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Societal expectations of disability and Mel Baggs

kyhong's picture

In my experience, depictions of an autistic person looked like the following: a mechanical genius who could do calculations in a split second or was exceptionally talented in a niche interest considered profitable. Of course, this would be met with high praise. As long as they could operate within societal expectations, especially in the production of resources and knowledge, then at least this aspect of a person would be embraced. But what about stimming? Although not formally taught, at a young age, I soon learned that stimming and other aspects of disability were considered socially undesirable and must be "fixed" for the benefit of other people's comfort. Hence, in public, I saw parents scolding children for stimming, and admittingly, I thought stimming was odd. In Mel Bagg's video, In my Language, sie discusses the irony of the rejection of neurodivergent people, particularly how they interact outside the norm. Baggs remarks, "I find it very interesting by the way that the failure to learn your language is seen as a deficit but failure to learn my language is seen as so natural...that people like me are officially described as mysterious and puzzling rather than anyone admitting that it is themselves who are confused."


After watching Mel Bagg's video, I researched into hir life, and I was horrified to read about attacks on the credibility of Bagg's disabilities in hir blogs. For instance, sie discussed how people questioned how she could simultaneously have gastroparesis and be fat. In addition to explaining how weight is not an indicator of someone's health, Bagg also points to hir experiences as an example of how fatphobia leads to the health care system rejecting people from proper diagnoses and treatment. Other instances include people claiming that Bagg wasn't autistic because sie "...spoke, attended classes, dated, and otherwise acted in a completely typical fashion" or that autism was the only part of hir identity. On the About page of hir blogs, Baggs emphasizes that autism is not hir main identity, asserting, "I am cognitively disabled, physically disabled, chronically ill, developmentally disabled, and psychiatrically disabled."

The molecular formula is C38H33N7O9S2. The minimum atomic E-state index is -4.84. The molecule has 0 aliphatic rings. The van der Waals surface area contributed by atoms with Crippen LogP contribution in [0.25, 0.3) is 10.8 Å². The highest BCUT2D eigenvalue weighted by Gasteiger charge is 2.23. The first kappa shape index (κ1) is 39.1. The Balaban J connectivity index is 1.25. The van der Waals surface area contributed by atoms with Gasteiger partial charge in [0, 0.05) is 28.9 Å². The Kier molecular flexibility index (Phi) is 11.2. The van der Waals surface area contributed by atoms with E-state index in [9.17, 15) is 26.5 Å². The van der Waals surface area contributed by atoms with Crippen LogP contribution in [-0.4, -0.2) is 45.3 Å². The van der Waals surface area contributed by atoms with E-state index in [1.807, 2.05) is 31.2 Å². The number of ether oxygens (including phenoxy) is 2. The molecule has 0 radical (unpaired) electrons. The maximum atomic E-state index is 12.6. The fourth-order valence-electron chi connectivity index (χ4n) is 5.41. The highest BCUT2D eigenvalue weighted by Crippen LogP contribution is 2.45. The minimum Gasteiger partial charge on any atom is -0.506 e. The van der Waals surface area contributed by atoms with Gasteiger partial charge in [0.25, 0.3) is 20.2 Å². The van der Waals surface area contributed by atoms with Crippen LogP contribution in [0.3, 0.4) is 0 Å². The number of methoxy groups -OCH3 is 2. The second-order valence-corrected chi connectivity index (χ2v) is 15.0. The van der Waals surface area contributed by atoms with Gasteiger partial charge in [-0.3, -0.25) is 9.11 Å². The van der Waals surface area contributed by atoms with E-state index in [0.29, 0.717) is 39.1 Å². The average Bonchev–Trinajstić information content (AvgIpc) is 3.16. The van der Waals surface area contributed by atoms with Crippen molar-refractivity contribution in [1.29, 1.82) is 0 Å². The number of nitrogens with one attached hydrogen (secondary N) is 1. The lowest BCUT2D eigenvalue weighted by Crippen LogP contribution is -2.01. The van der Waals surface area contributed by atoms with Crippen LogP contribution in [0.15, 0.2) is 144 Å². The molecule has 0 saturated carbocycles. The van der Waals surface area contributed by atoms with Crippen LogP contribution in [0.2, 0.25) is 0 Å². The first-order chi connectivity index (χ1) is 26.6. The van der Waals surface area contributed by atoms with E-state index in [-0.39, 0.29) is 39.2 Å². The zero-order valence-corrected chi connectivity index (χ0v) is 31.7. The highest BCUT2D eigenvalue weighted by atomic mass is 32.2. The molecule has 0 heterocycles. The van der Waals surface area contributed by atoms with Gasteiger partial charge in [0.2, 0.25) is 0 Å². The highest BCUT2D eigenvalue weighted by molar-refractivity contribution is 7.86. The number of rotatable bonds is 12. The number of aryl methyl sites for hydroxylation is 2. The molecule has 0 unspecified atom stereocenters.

Sadly, Baggs passed away on April 11, 2020. Although hir cause of death was speculated to be due to respiratory failure, as autistic author C. L. Lynch notes on NeuroClastic, hir death was due to institutional failings rather than a mysterious disease. Lynch declares, "Really, to me, hir cause of death doesn't matter because whatever it was, whatever it says on the death certificate, I am absolutely certain that it was preventable. Ultimately, we all know that hir true cause of death is ableism. This would be true whether sie died from violence or natural causes, because Mel documented hir struggles with ableism over many years as it pertained to both hir treatment as a human being and hir treatment by medical staff."


(Side note: It was also frustrating to read news articles about Bagg's passing, where journalists were deadnaming hir and using incorrect pronouns, further demonstrating how multiple aspects of one's identity result in intersectional oppression (in this case, identifying as both disabled and genderless).


Below are hir blogs if anyone is interested in reading: